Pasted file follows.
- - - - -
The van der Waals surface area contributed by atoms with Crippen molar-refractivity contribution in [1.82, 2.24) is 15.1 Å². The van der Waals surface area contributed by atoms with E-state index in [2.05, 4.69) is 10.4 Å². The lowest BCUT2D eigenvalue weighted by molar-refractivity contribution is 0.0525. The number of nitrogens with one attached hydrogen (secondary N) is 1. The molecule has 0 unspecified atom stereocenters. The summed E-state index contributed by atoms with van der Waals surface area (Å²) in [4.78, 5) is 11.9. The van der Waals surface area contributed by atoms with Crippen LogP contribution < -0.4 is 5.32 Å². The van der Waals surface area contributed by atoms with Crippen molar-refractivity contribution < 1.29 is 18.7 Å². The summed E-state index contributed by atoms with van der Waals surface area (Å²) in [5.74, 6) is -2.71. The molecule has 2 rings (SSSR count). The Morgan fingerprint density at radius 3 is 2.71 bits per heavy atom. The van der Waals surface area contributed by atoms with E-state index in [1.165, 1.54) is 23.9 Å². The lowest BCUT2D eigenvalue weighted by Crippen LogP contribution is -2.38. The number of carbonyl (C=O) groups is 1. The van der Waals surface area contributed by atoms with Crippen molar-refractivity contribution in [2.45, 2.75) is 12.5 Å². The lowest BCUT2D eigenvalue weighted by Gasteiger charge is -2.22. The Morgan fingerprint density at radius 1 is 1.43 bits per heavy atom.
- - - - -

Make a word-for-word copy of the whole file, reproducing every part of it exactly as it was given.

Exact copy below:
The van der Waals surface area contributed by atoms with Crippen molar-refractivity contribution in [1.82, 2.24) is 15.1 Å². The van der Waals surface area contributed by atoms with E-state index in [2.05, 4.69) is 10.4 Å². The lowest BCUT2D eigenvalue weighted by molar-refractivity contribution is 0.0525. The number of nitrogens with one attached hydrogen (secondary N) is 1. The molecule has 0 unspecified atom stereocenters. The summed E-state index contributed by atoms with van der Waals surface area (Å²) in [4.78, 5) is 11.9. The van der Waals surface area contributed by atoms with Crippen LogP contribution < -0.4 is 5.32 Å². The van der Waals surface area contributed by atoms with Crippen molar-refractivity contribution < 1.29 is 18.7 Å². The summed E-state index contributed by atoms with van der Waals surface area (Å²) in [5.74, 6) is -2.71. The molecule has 2 rings (SSSR count). The Morgan fingerprint density at radius 3 is 2.71 bits per heavy atom. The van der Waals surface area contributed by atoms with E-state index in [1.165, 1.54) is 23.9 Å². The lowest BCUT2D eigenvalue weighted by Crippen LogP contribution is -2.38. The number of carbonyl (C=O) groups is 1. The van der Waals surface area contributed by atoms with Crippen molar-refractivity contribution in [2.45, 2.75) is 12.5 Å². The lowest BCUT2D eigenvalue weighted by Gasteiger charge is -2.22. The Morgan fingerprint density at radius 1 is 1.43 bits per heavy atom.